1. Offer –An offer must be made by one party.
  2. Acceptance –The terms of the offer must be accepted by the other party.
  3. Meeting of the minds –Both parties must have an understanding that an agreement has been formed and freely consent to the terms of the agreement, meaning neither party was coerced, under duress or undue influence, or victim of misrepresentation. To fully consent, neither party can lack the capacity to contract – such as being a minor or suffering from a mental, emotional or psychological condition that prevents them from being of sound mind and judgment.
  4. Consideration –The agreement must involve an exchange of consideration, or something valuable, between the parties. Consideration can be money, or the right to take an action or forbear from taking an action.

The agreement must also have a lawful purpose, i.e., the parties can’t contract to commit a crime or otherwise break a law. The terms must be certain, and cannot be vague, incomplete, or mistaken/misrepresented.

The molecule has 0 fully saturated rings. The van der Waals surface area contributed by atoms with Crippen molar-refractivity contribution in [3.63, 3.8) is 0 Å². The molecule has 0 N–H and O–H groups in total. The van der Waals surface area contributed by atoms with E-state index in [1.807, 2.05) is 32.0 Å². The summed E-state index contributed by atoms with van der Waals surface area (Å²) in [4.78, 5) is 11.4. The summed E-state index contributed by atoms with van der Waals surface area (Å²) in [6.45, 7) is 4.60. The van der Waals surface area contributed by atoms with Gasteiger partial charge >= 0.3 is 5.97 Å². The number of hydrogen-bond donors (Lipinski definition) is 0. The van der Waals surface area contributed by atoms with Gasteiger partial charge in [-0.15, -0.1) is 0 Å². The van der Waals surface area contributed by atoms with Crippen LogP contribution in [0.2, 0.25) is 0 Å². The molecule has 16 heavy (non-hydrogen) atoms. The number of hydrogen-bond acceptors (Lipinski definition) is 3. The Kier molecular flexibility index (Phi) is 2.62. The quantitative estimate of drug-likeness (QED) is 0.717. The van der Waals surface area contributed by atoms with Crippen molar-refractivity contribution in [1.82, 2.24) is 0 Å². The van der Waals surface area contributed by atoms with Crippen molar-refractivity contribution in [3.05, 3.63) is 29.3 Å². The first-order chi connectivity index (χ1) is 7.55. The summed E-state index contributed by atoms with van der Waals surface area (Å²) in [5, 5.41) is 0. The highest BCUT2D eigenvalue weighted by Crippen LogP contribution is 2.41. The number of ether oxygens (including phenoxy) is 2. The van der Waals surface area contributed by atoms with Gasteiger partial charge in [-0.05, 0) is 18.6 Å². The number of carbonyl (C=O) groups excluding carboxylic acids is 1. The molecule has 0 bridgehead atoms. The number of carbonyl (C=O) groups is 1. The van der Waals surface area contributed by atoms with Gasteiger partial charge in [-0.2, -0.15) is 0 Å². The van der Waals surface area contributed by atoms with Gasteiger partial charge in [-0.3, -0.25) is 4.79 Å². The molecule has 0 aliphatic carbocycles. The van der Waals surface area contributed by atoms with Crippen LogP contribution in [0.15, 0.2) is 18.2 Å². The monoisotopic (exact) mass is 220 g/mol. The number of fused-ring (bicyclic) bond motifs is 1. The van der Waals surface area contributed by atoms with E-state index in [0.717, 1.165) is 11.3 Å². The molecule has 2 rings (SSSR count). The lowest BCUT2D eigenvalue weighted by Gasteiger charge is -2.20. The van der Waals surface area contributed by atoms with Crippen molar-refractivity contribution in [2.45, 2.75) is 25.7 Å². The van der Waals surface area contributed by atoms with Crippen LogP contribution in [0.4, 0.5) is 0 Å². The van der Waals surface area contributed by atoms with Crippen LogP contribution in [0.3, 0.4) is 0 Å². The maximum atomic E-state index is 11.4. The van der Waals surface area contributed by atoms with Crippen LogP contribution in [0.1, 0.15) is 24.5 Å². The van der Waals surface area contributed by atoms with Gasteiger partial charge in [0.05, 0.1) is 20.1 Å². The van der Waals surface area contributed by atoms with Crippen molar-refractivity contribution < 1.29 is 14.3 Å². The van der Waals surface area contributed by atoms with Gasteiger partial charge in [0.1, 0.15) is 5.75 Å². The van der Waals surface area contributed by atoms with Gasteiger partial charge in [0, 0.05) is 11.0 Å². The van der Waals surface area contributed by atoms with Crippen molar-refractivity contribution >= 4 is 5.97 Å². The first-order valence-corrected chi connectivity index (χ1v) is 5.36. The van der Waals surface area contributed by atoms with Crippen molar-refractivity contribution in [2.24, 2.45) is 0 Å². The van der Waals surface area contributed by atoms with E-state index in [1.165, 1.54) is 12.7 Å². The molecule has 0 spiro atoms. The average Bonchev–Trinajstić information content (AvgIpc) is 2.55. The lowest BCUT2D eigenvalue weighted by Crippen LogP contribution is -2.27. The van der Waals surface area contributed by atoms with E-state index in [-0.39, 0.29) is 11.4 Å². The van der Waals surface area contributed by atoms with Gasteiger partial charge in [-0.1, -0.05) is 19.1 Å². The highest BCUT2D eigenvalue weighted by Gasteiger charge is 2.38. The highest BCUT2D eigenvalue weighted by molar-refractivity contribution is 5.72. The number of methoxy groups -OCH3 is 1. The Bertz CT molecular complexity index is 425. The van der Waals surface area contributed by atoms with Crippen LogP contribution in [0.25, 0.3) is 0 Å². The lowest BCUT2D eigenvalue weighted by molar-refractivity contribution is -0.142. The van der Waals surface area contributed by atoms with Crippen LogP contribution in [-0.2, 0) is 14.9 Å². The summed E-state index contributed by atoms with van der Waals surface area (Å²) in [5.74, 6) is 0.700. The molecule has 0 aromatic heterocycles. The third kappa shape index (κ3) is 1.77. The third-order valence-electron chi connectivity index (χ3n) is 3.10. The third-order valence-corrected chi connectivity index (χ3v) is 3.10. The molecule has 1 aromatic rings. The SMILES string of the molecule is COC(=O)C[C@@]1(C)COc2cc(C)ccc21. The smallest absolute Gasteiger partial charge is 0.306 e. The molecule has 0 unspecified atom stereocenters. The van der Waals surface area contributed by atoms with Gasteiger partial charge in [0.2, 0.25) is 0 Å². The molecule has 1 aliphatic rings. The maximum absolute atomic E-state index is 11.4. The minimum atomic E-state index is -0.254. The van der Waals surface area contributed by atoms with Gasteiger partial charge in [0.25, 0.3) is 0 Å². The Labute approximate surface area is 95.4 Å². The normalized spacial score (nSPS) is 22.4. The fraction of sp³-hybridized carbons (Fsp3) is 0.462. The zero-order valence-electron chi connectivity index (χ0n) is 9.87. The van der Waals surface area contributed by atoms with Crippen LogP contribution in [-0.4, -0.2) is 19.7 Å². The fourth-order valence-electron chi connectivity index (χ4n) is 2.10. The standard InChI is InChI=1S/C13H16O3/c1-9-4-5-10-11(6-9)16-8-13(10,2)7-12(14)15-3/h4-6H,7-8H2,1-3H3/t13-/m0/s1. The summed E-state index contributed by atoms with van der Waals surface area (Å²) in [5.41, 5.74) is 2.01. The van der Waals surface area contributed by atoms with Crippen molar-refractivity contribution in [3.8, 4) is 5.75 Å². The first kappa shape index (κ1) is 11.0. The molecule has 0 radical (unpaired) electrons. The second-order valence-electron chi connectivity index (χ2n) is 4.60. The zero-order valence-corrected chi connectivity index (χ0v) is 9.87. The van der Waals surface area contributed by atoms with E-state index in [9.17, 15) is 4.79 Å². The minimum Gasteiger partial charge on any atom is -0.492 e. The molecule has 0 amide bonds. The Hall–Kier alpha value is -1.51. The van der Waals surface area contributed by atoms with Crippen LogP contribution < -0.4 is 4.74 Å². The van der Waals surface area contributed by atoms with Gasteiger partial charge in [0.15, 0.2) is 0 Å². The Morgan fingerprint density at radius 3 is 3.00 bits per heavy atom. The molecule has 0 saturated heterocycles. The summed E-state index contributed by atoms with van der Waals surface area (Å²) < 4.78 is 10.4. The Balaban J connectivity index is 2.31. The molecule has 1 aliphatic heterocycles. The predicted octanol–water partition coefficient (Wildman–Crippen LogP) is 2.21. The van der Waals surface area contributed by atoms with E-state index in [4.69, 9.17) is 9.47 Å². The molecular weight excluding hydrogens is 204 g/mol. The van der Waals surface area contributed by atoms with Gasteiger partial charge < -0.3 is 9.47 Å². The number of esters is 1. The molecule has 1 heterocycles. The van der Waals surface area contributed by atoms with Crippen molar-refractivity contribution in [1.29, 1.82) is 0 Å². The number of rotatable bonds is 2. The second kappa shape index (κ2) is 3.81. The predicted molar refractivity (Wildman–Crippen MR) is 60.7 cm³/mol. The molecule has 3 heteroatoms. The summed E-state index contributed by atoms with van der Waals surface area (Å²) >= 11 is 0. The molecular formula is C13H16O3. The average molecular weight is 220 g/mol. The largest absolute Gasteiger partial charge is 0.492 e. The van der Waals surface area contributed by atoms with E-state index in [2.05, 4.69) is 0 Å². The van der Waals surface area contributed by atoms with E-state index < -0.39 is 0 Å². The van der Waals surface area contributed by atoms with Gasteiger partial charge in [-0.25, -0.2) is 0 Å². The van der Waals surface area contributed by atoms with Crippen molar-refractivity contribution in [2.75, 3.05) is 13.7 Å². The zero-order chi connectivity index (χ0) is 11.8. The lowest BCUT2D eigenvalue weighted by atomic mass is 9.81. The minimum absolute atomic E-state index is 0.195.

What Is an Oral Contract?

does a verbal contract hold up in court?
An oral contract, also known as a verbal agreement, is an agreement between parties that is not recorded in writing. Like other contracts, it involves an offer by one party, an acceptance by the other party, and consideration exchanged between them, which must be something of value.

Generally, in an oral contract, the acceptance of the offer is signified by the accepting party making a verbal promise, as opposed to signing a document.

Is a Verbal Agreement Legally-Binding?

Verbal agreements, like handshake agreements, can satisfy all the elements of a valid contract without being written down. Like other contracts, a verbal agreement involves an offer by one party, an acceptance by the other party, and consideration exchanged between them, which must be something of value.

Note that certain types of contracts in Texas must be in writing under Texas law. Verbal agreement laws do not permit these types of contracts from being spoken; anything less than a writing signed by both parties simply will not do.

Contracts that must be in writing include:

  • Agreements for the sale or transfer of land or real estate;
  • Leases, and commissions for oil and gas drilling;
  • Agreements where the terms outlast the lifetime of one of the parties (such as copyright);
  • Agreements that will take longer than a year to perform;
  • Agreements for the sale of goods that have a value of over $500;
  • Agreements related to marriage or divorce;
  • Agreements involving a promise to pay someone else’s debt (surety contracts).

Requirements for a Legally-Valid Verbal Contract

There are four basic elements to a legally-binding verbal contract: